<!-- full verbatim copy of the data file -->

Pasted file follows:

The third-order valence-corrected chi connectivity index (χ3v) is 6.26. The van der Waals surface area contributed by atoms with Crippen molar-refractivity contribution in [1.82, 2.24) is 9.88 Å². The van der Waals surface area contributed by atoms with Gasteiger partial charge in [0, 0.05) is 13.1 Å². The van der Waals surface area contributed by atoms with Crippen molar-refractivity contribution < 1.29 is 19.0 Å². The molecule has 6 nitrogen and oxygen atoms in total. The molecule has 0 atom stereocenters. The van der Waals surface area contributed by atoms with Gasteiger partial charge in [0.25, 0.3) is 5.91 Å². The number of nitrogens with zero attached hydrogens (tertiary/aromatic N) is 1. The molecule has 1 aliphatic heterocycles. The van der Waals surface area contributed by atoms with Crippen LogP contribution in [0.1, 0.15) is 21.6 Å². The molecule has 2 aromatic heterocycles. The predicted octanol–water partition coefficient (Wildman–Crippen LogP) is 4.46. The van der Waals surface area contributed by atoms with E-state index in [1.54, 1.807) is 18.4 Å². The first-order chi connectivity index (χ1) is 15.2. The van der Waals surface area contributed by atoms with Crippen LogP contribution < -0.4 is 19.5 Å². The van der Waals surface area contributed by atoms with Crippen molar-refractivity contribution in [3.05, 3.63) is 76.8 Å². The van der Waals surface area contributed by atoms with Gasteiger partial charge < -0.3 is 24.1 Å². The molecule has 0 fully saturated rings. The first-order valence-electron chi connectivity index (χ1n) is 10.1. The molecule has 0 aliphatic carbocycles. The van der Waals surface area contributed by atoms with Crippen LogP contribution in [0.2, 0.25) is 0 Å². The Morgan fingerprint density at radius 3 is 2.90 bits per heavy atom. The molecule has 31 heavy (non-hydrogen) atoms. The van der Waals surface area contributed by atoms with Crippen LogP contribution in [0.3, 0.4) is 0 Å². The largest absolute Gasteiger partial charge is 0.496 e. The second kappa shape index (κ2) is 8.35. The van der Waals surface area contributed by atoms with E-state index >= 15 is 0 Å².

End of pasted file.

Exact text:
The third-order valence-corrected chi connectivity index (χ3v) is 6.26. The van der Waals surface area contributed by atoms with Crippen molar-refractivity contribution in [1.82, 2.24) is 9.88 Å². The van der Waals surface area contributed by atoms with Gasteiger partial charge in [0, 0.05) is 13.1 Å². The van der Waals surface area contributed by atoms with Crippen molar-refractivity contribution < 1.29 is 19.0 Å². The molecule has 6 nitrogen and oxygen atoms in total. The molecule has 0 atom stereocenters. The van der Waals surface area contributed by atoms with Gasteiger partial charge in [0.25, 0.3) is 5.91 Å². The number of nitrogens with zero attached hydrogens (tertiary/aromatic N) is 1. The molecule has 1 aliphatic heterocycles. The van der Waals surface area contributed by atoms with Crippen LogP contribution in [0.1, 0.15) is 21.6 Å². The molecule has 2 aromatic heterocycles. The predicted octanol–water partition coefficient (Wildman–Crippen LogP) is 4.46. The van der Waals surface area contributed by atoms with E-state index in [1.54, 1.807) is 18.4 Å². The first-order chi connectivity index (χ1) is 15.2. The van der Waals surface area contributed by atoms with Crippen LogP contribution < -0.4 is 19.5 Å². The van der Waals surface area contributed by atoms with Crippen molar-refractivity contribution in [3.05, 3.63) is 76.8 Å². The van der Waals surface area contributed by atoms with Gasteiger partial charge < -0.3 is 24.1 Å². The molecule has 0 fully saturated rings. The first-order valence-electron chi connectivity index (χ1n) is 10.1. The molecule has 0 aliphatic carbocycles. The van der Waals surface area contributed by atoms with Crippen LogP contribution in [0.2, 0.25) is 0 Å². The Morgan fingerprint density at radius 3 is 2.90 bits per heavy atom. The molecule has 31 heavy (non-hydrogen) atoms. The van der Waals surface area contributed by atoms with Crippen LogP contribution in [0.3, 0.4) is 0 Å². The largest absolute Gasteiger partial charge is 0.496 e. The second kappa shape index (κ2) is 8.35. The van der Waals surface area contributed by atoms with E-state index >= 15 is 0 Å².